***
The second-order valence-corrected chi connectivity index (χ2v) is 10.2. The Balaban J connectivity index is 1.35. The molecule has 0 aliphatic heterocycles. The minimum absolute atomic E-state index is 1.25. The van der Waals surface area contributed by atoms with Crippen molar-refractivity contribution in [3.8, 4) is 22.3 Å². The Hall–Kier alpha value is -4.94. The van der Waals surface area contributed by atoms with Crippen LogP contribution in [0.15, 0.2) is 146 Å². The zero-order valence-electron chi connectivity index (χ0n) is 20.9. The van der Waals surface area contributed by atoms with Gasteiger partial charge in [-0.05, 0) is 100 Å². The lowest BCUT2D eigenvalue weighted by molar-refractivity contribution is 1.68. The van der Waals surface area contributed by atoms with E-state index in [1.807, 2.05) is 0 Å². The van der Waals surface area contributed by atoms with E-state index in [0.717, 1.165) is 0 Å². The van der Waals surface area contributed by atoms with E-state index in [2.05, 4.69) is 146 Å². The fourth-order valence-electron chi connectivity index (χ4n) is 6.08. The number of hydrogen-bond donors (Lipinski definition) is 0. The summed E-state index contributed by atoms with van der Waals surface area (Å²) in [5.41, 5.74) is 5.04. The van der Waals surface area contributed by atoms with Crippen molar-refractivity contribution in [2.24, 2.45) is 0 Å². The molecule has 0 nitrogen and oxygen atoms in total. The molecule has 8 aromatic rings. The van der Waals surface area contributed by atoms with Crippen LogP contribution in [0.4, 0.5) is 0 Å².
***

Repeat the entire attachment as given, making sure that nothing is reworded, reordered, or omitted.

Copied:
The second-order valence-corrected chi connectivity index (χ2v) is 10.2. The Balaban J connectivity index is 1.35. The molecule has 0 aliphatic heterocycles. The minimum absolute atomic E-state index is 1.25. The van der Waals surface area contributed by atoms with Crippen molar-refractivity contribution in [3.8, 4) is 22.3 Å². The Hall–Kier alpha value is -4.94. The van der Waals surface area contributed by atoms with Crippen LogP contribution in [0.15, 0.2) is 146 Å². The zero-order valence-electron chi connectivity index (χ0n) is 20.9. The van der Waals surface area contributed by atoms with Gasteiger partial charge in [-0.05, 0) is 100 Å². The lowest BCUT2D eigenvalue weighted by molar-refractivity contribution is 1.68. The van der Waals surface area contributed by atoms with E-state index in [1.807, 2.05) is 0 Å². The van der Waals surface area contributed by atoms with E-state index in [0.717, 1.165) is 0 Å². The van der Waals surface area contributed by atoms with E-state index in [2.05, 4.69) is 146 Å². The fourth-order valence-electron chi connectivity index (χ4n) is 6.08. The number of hydrogen-bond donors (Lipinski definition) is 0. The summed E-state index contributed by atoms with van der Waals surface area (Å²) in [5.41, 5.74) is 5.04. The van der Waals surface area contributed by atoms with Crippen molar-refractivity contribution in [2.24, 2.45) is 0 Å². The molecule has 0 nitrogen and oxygen atoms in total. The molecule has 8 aromatic rings. The van der Waals surface area contributed by atoms with Crippen LogP contribution in [0.4, 0.5) is 0 Å².